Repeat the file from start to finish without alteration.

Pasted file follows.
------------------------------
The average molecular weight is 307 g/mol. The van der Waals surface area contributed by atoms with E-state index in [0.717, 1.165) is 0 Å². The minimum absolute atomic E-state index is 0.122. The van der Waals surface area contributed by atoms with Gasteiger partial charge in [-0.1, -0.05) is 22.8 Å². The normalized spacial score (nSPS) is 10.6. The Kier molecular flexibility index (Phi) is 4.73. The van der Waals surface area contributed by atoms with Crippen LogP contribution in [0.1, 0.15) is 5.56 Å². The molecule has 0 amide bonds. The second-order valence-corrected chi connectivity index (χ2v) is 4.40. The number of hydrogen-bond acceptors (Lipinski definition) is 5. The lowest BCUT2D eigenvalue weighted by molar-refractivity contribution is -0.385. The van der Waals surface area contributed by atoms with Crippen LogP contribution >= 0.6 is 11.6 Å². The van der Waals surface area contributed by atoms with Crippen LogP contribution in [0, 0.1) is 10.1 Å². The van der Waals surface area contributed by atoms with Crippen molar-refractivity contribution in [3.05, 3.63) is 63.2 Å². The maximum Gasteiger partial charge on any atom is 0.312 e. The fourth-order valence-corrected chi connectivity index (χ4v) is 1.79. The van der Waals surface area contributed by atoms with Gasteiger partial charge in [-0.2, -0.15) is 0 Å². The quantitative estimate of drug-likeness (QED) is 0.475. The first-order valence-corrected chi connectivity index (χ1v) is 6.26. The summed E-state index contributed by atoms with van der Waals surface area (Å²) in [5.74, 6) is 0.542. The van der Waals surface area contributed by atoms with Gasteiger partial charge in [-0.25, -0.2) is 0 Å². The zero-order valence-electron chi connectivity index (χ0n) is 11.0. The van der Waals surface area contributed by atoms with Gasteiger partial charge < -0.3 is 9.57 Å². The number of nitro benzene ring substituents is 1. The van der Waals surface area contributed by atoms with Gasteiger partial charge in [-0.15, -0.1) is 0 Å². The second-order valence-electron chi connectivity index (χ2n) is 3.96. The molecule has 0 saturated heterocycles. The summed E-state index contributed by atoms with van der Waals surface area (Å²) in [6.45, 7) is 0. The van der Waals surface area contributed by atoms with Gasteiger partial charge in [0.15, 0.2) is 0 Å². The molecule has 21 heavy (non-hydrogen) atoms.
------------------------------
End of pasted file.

The average molecular weight is 307 g/mol. The van der Waals surface area contributed by atoms with E-state index in [0.717, 1.165) is 0 Å². The minimum absolute atomic E-state index is 0.122. The van der Waals surface area contributed by atoms with Gasteiger partial charge in [-0.1, -0.05) is 22.8 Å². The normalized spacial score (nSPS) is 10.6. The Kier molecular flexibility index (Phi) is 4.73. The van der Waals surface area contributed by atoms with Crippen LogP contribution in [0.1, 0.15) is 5.56 Å². The molecule has 0 amide bonds. The second-order valence-corrected chi connectivity index (χ2v) is 4.40. The number of hydrogen-bond acceptors (Lipinski definition) is 5. The lowest BCUT2D eigenvalue weighted by molar-refractivity contribution is -0.385. The van der Waals surface area contributed by atoms with Crippen LogP contribution >= 0.6 is 11.6 Å². The van der Waals surface area contributed by atoms with Crippen LogP contribution in [0, 0.1) is 10.1 Å². The van der Waals surface area contributed by atoms with Crippen molar-refractivity contribution in [3.05, 3.63) is 63.2 Å². The maximum Gasteiger partial charge on any atom is 0.312 e. The fourth-order valence-corrected chi connectivity index (χ4v) is 1.79. The van der Waals surface area contributed by atoms with Gasteiger partial charge in [-0.2, -0.15) is 0 Å². The quantitative estimate of drug-likeness (QED) is 0.475. The first-order valence-corrected chi connectivity index (χ1v) is 6.26. The summed E-state index contributed by atoms with van der Waals surface area (Å²) in [5.74, 6) is 0.542. The van der Waals surface area contributed by atoms with Gasteiger partial charge in [-0.25, -0.2) is 0 Å². The zero-order valence-electron chi connectivity index (χ0n) is 11.0. The van der Waals surface area contributed by atoms with Gasteiger partial charge < -0.3 is 9.57 Å². The number of nitro benzene ring substituents is 1. The van der Waals surface area contributed by atoms with Gasteiger partial charge in [-0.15, -0.1) is 0 Å². The second-order valence-electron chi connectivity index (χ2n) is 3.96. The molecule has 0 saturated heterocycles. The summed E-state index contributed by atoms with van der Waals surface area (Å²) in [6.45, 7) is 0. The van der Waals surface area contributed by atoms with Gasteiger partial charge in [0.15, 0.2) is 0 Å². The molecule has 21 heavy (non-hydrogen) atoms.